Why does it always rain on me ?

Tom Cunningham is the reserve manager at Tentsmuir National Nature Reserve. 

Here he reflects on the events he had planned at the reserve for the summer of 2013.

It’s been an absolutely brilliant summer, sunshine nearly every day, in fact the loch levels at Morton lochs have dropped, the ground is bone dry and at home I’m  watering the garden nearly every evening.  The Met Office have declared that July was the second hottest on record in Scotland.

Long sandy vistas make Tentsmuir the perfect place to relax.

Long sandy vistas make Tentsmuir the perfect place to relax.

All of which has me asking (in the words of Travis) – “Why does it always rain on me” when we plan and hold our “Events”.  Five events so far this year and its rained on four of them at some point on the day.

The four that had a ‘rain encounter’ were:

  • John Muir day at Morton Lochs in April
  • Five go to Tentsmuir in early July
  • The two joint SNH & Forestry Commission events, ‘Junk ‘n Stuff’ and  ‘Trees – What can they do for us?’

It was fingers crossed for the last summer event Red Squirrel Day and thank goodness it was ….dry.

This was the first year after purchasing our own marquees; emblazoned with Tentsmuir NNR on the sides. It’s quite a job erecting them but with four of us (although I prefer six on the larger one) and of course someone 6 foot plus (that’s me out) it helps with the top cover.


This year was extra special being the Year of Natural Scotland and we had Artist in Residence Derek Robertson and Poet in Residence Jim Stewart … both of whom had a very busy day, encouraging the kids and some adults to show their skills.

Tentsmuir Artist in Residence - Derek Robertson

Tentsmuir Artist in Residence – Derek Robertson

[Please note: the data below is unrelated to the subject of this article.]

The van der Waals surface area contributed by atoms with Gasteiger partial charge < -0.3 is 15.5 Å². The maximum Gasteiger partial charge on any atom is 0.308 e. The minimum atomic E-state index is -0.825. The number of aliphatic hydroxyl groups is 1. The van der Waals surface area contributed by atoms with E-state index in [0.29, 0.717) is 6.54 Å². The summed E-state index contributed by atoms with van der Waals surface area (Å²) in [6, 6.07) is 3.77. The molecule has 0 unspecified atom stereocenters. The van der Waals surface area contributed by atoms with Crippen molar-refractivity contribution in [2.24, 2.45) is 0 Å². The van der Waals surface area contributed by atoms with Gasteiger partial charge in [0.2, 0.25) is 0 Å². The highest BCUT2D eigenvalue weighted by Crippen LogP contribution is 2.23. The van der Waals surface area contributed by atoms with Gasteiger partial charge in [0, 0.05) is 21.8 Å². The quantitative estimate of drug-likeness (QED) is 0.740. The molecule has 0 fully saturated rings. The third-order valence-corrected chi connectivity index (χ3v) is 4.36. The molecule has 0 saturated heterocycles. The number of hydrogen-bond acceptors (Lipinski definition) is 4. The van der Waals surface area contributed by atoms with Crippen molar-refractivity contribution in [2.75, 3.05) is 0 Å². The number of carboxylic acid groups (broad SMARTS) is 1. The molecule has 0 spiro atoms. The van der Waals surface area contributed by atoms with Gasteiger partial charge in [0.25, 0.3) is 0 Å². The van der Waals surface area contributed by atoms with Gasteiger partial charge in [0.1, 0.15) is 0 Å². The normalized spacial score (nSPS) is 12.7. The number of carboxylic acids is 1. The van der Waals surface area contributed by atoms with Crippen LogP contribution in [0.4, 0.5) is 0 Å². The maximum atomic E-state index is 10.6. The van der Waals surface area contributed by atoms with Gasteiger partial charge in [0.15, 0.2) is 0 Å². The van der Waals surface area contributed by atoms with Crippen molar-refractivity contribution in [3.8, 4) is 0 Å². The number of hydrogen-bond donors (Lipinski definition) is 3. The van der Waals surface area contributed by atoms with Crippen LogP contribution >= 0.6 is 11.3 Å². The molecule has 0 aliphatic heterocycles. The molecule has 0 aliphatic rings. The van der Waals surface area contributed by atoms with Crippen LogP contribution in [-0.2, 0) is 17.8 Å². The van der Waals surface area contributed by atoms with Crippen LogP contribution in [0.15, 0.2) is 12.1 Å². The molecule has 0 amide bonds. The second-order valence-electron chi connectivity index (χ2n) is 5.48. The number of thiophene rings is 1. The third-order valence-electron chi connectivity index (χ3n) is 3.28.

It’s quite an undertaking planning the main Family Day event on Tentsmuir Point. This was our fourteenth annual family day event and every one has been a great success. It is a real team effort and I’m very grateful to my wonderful colleagues in the Cupar SNH office who help out in all sorts of ways and also bring in education leaders.

Booking in the visitors and hiring two coaches to drive them up through the forest to Tentsmuir Point is just one hurdle to get over. Volunteers help on the day and some have been helping us out now for fourteen years. Thinking up something new as a main attraction to star after the first eight or so activities is also a challenge.

The day starts early, we pack the vehicles around 7:15am, and sometimes we don’t finish till 18:30.  But it really is worth it just to see happy smiling faces enjoying the great outdoors of Tentsmuir Point.

But ‘hey’ we had great fun, sweated a lot and over 400 kids, mums & dads turned up and enjoyed all our fantastic activities from African drummers, wave action,  treasure trails, quizzes, right through to making wooden animals.

Rest assured planning is underway for 2014

This entry was posted in National Nature Reserves and tagged , , , , , , , , . Bookmark the permalink.